The NAS issue exposes the kind of battles that are going to take place. If you have an argument you want to make, making it here does no good. You need to submit a comment to TTB through the portal it provides to do so. That can make a difference. That is the message I am preaching. I don't have a dog in the NAS fight, so I don't personally care how TTB rules. For some people whiskey is a religion, for others it is a way to make a buck, and for some it is a way they can use religion to make a buck. I've had clients of each of those stripes and I don't make judgements. They are all valid, but maybe that is because I'm not religious about it, and maybe it is because I make a buck because some people are. I insert here, the mandatory smiley face, to say I'm jesting, but ... For me, personally, it is a matter of drinking Redbreast Irish whiskey - yes Roger, I turn to what I know I can rely on, which is the heart of your argument - when I drink whiskey and feel happy about it. But, If you want to comment effectively, you should know the history of the whiskey standards. Indyspirits, you are right, NAS does work for Scotch, and Roger, you are right, it works because the minimum age is build in and enforced. But how many of you know that the government has built a wall between American type whiskey, and Scotch, Irish, and Canadian products. It has officially held, "The mere desire to conform American regulations to those applicable in foreign countries is not sufficient justification for imposing the proposed limitation." At the same time, TTB - well the IRS at that time - addressed all sorts of whiskey issues beyond age. I refer all of you to Treasury Decision 6945. It is something anyone who wants to understand how the rules were written needs to read. Here are my summary notes, written for myself, on the age issue: First, the government argued that the proponents had not established a need for a minimum age requirement for “current domestic types of whiskey.” It argued, “There are no appreciable amounts of immature whiskies currently being sold.” It went on, “Although some whisky is being offered at less than two years of age, this is, in the main, corn whisky.” It goes without saying that the conditions then are not the current conditions. Whiskey less than two years old is now common. But the government then argued, “In any event, the present regulations protect the consumer by requiring all whiskies less than four years old to bear a true age statement.” Those requirements remain, and nothing I see in the public record indicates that TTB sees a need to revisit So, the last stated position would seem to be that, even if there are many whiskeys that are less than two years old on the market, the consumer is still protected by the required age statement. That, of course, presumes that bottlers are including the required age statement. And here is what the government concluded from all of that: "The proposal to establish a minimum age requirement for whiskies is rejected. It is preferable to permit the consumer an adequate basis for the selection of whiskies (even immature ones) than to limit his choice by banning them from the market. The mere desire to conform American regulations to those applicable in foreign countries is not sufficient justification for imposing the proposed limitation. We are, I think, well past the "mere desire to conform" argument. The argument that there are no appreciable amounts of what the government itself chose to call "immature whiskeys" being sold is certainly subject top challenge. I refrained for saying that it is absurd. The ability of TTB to enforce the age statement requirement to protect the consumer - which is the holy grail under which it marches, even if economic interests probably come to play a far greater role in the decisions it makes - is also subject to challenge. And, given those circumstances, I conclude that the bucket that carries the water of the consumer being best served by not requiring a minimum age, at least for bourbon, rye, wheat, and malt whiskey, leaks through as many holes as Swiss cheese. Roger sees, in that, a danger to the reputation of craft. I think most would agree. The locavore impetus that is driving experimentation, etc., is in no way guaranteed. So, if I had a horse in the race or skin in the game - chose your idiom - , I'd be asking, "How, given the history of the regulation, can you plug the damned holes? Chuck Cowdery once cautioned, for good reason, that writing regulations is not for amateurs. It is true, , but it should not prevent you from expressing your concerns and pointing out the need for those who write them to find solutions to problems that regulation, and the government's lack of enforcement ability, are creating. When it comes to the issues that affect small distilleries, TTB is the amateur, not you. They need your input.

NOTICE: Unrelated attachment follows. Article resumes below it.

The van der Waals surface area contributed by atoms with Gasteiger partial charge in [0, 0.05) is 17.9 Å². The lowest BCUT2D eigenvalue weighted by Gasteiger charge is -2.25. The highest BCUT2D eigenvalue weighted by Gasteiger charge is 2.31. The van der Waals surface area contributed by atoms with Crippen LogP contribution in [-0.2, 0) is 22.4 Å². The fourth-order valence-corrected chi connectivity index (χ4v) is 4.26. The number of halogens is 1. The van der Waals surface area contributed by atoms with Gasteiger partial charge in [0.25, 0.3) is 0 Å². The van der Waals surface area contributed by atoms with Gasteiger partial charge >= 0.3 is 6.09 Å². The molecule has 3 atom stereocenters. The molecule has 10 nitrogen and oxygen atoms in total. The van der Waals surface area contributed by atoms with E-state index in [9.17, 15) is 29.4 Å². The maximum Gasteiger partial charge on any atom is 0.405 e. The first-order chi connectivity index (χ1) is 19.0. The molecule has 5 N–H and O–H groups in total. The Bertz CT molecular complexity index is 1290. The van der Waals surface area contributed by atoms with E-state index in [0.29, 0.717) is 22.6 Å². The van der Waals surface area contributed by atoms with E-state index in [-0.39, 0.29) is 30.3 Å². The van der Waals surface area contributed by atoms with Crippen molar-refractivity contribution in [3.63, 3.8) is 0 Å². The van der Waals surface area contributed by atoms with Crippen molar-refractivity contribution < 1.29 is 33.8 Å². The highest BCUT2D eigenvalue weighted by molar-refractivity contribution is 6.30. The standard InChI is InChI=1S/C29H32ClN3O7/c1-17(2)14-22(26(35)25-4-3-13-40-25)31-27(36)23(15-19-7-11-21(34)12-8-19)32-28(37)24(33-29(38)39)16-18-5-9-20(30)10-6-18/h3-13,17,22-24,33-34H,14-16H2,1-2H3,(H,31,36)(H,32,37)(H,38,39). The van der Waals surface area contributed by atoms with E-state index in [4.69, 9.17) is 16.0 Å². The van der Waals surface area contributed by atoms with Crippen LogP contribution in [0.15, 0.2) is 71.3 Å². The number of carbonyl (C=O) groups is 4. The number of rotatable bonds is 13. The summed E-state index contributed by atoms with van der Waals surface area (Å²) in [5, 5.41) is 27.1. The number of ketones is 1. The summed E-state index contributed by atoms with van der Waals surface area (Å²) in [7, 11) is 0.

5. dhdunbar

    Changes to CFR